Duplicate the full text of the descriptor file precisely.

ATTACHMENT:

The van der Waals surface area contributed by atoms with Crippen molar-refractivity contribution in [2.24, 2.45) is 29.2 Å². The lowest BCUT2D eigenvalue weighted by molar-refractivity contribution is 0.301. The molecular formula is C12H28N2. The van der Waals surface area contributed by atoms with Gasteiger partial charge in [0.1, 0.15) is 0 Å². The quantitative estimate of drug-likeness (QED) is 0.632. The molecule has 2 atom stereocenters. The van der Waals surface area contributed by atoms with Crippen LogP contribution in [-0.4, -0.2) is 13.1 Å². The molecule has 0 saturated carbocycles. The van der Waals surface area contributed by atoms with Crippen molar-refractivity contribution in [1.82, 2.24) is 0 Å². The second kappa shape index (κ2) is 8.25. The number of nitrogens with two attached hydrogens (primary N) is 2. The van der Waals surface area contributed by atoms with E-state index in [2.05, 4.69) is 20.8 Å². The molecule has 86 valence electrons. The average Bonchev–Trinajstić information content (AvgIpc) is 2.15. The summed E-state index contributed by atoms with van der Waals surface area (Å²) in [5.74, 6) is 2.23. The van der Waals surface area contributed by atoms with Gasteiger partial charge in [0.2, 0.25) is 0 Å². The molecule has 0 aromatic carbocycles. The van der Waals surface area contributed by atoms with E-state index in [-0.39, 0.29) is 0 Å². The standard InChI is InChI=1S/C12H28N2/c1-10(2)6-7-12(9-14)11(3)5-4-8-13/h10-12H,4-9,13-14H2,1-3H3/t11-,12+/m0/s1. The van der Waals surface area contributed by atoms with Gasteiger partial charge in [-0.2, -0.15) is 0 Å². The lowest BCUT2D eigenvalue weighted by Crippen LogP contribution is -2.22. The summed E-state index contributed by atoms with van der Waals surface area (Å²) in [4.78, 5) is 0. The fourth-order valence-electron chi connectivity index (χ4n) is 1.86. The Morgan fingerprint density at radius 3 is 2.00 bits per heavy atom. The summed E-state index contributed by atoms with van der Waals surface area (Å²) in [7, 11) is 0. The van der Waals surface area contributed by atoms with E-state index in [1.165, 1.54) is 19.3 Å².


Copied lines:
The van der Waals surface area contributed by atoms with Crippen molar-refractivity contribution in [2.24, 2.45) is 29.2 Å². The lowest BCUT2D eigenvalue weighted by molar-refractivity contribution is 0.301. The molecular formula is C12H28N2. The van der Waals surface area contributed by atoms with Gasteiger partial charge in [0.1, 0.15) is 0 Å². The quantitative estimate of drug-likeness (QED) is 0.632. The molecule has 2 atom stereocenters. The van der Waals surface area contributed by atoms with Crippen LogP contribution in [-0.4, -0.2) is 13.1 Å². The molecule has 0 saturated carbocycles. The van der Waals surface area contributed by atoms with Crippen molar-refractivity contribution in [1.82, 2.24) is 0 Å². The second kappa shape index (κ2) is 8.25. The number of nitrogens with two attached hydrogens (primary N) is 2. The van der Waals surface area contributed by atoms with E-state index in [2.05, 4.69) is 20.8 Å². The molecule has 86 valence electrons. The average Bonchev–Trinajstić information content (AvgIpc) is 2.15. The summed E-state index contributed by atoms with van der Waals surface area (Å²) in [5.74, 6) is 2.23. The van der Waals surface area contributed by atoms with Gasteiger partial charge in [0.2, 0.25) is 0 Å². The molecule has 0 aromatic carbocycles. The van der Waals surface area contributed by atoms with E-state index in [-0.39, 0.29) is 0 Å². The standard InChI is InChI=1S/C12H28N2/c1-10(2)6-7-12(9-14)11(3)5-4-8-13/h10-12H,4-9,13-14H2,1-3H3/t11-,12+/m0/s1. The van der Waals surface area contributed by atoms with Gasteiger partial charge in [-0.2, -0.15) is 0 Å². The lowest BCUT2D eigenvalue weighted by Crippen LogP contribution is -2.22. The summed E-state index contributed by atoms with van der Waals surface area (Å²) in [4.78, 5) is 0. The fourth-order valence-electron chi connectivity index (χ4n) is 1.86. The Morgan fingerprint density at radius 3 is 2.00 bits per heavy atom. The summed E-state index contributed by atoms with van der Waals surface area (Å²) in [7, 11) is 0. The van der Waals surface area contributed by atoms with E-state index in [1.165, 1.54) is 19.3 Å².